I am working on a program (using MS Visual Studio 2005 professional) and have incorporated some Standard Template Library vectors. The program is very math intensive. When I run in debug mode, the debug checking provided by STL slows the program to the point that I am getting no work done. The program is slowed by almost a factor of 100. What takes 35 sec in release mode takes almost an hour in debug.

The part that uses the vectors is already working fine, but I have to process through that to get to the part that still needs to be debugged.

I have tried setting
#define _SECURE_SCL 0

and I have also used an #undef for each of these values prior to setting them. There is no difference in performance.

Is there any way to turn off the debug checking for STL vectors?

8 Years
Discussion Span
Last Post by Ancient Dragon

Thank you, but this isn't an efficiency issue.

STL provides bounds checking for container iterators. When the bounds checking is turned on, a lot more code is executed and the code slows down. With a math intensive application (in my case, I'm doing a lot of cross-correlation of vectors), the bounds checking overhead can be very costly.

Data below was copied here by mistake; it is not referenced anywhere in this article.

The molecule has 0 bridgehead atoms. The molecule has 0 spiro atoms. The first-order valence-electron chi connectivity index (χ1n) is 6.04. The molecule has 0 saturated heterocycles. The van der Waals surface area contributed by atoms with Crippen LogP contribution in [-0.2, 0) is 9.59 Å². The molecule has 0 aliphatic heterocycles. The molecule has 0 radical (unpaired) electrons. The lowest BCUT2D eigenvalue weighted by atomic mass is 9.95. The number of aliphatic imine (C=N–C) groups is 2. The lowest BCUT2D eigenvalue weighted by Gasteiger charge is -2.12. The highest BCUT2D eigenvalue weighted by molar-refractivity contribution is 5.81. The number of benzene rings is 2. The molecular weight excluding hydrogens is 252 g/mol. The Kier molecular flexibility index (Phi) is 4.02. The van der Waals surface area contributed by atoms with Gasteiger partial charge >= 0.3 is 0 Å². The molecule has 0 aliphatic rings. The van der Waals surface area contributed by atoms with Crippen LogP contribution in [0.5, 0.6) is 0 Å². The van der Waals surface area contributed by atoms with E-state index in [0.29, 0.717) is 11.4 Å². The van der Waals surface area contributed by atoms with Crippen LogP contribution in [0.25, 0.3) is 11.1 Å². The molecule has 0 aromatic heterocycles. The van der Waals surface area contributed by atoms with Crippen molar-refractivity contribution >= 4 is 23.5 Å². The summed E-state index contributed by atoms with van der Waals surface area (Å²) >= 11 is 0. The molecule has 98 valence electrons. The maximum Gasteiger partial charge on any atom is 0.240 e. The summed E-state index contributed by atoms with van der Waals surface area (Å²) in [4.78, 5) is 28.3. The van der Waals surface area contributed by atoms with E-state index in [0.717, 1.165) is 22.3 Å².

The bounds checking behavior is turned on by compiling in debug mode and is turned off by compiling in release mode. What I want to do is turn off the bounds checking for the vectors (which can obviously be done), but retain the remaining symbolic debugging capability of working in debug mode. The cross-correlation functions are already working properly and don't need bounds checking. But I need to run that portion of the program to get to the part that does still need work. Waiting an hour to hit a breakpoint just doesn't cut it.


How about putting the code that works ok into a static library and compile for release. Then the remaining code in the application program which is compiled for debug. Finally link the two.

I suggested the optimize pragma because I don't think the compiler will do stack or bounds checking with it turned on.

This topic has been dead for over six months. Start a new discussion instead.
Have something to contribute to this discussion? Please be thoughtful, detailed and courteous, and be sure to adhere to our posting rules.